In TomorrowToday we talk a great deal about the generations. Generational Theory is a framework we have shared in some 44 countries and I don’t think there can be any consultancy that can claim that kind of global footprint when it comes to this particular theory. Of course in the process we have learnt a great deal about how and where it applies; the value add it brings and the framework it is to better understand the challenges concerning the attraction and retention of ‘talent’.
As a leader, leading in a world of paradox, your challenge is to find frameworks that will help you make sense of that paradox. Certainly Generational Theory offers you one such framework. As you look to learn from the future, paying attention to the emerging Gen Y provides some sharp insights and understanding to that future. Former GE CEO, Jack Welch regarded Gen Y as the, “most exciting group in the world” for their outlook, skill-set and sense of purpose.
Olaf Swantee, CEO of Everything Everywhere (EE), a telecommunications company,
says there are three characteristics that are shared by the tech-savvy leaders of tomorrow.
1. They are collaborative decision-makers.
2. They are flexible and able to connect on a personal level.
3. They are prepared to challenge the status quo.
Gen Y will continue the tradition of leading differently to their generational predecessors. Their leadership style will be shaped by the fact that they have grown up in an information era and not only that, but that they know how to access that information. They are techno-savvy beyond anything we have seen before. These twin factors will reshape both education as well as information management. The expansive ripple effect that emanates from these two areas will in turn impact on many related areas – leadership education and transparency issues to name but two.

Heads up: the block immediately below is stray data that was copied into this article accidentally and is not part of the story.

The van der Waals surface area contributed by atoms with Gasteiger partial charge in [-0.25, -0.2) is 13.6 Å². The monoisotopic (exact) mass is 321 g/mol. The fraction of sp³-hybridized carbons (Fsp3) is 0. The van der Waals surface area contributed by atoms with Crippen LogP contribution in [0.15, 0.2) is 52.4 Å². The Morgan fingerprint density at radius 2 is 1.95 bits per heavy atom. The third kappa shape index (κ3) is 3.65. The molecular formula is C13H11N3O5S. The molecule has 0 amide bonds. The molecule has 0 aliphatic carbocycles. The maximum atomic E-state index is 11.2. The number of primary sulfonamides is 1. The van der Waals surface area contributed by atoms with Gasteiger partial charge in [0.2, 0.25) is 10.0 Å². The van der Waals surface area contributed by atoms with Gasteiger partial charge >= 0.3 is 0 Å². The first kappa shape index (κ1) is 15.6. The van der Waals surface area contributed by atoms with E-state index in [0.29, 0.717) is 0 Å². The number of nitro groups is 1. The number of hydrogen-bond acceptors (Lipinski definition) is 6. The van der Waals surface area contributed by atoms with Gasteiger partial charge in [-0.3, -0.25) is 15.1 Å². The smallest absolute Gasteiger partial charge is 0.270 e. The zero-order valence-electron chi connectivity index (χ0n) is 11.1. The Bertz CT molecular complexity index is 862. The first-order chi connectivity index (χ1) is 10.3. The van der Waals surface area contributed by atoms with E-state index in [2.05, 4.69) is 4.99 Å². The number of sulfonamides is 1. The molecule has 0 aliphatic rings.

Smart leaders invest in their own understanding of Gen Y. Demographics point to Gen Y being increasing influential as both employees and customers and so understanding their worldview, spending habits, attitudes and values isn’t really optional as you look to the near future. Understanding they (Gen Y) have grown-up in a world unlike that which you grew-up in and, as a result, have a very different perspective, is fundamental to understanding exactly who it it is they are. Douglas Adams put it best when he said, “When you’re born, anything in the world is normal. Anything invented before you’re 35 is revolutionary. Anything invented after you’re 35 is unnatural and wrong”.
So be a smart leader and start reading, asking, observing and engaging when it comes to your future employees (although they will certainly act more like volunteers than employees!) and customers. Your own kids might be a good place to start and instead of clinging on to ‘your world’, start being curious about ‘their world’. The results might surprise you!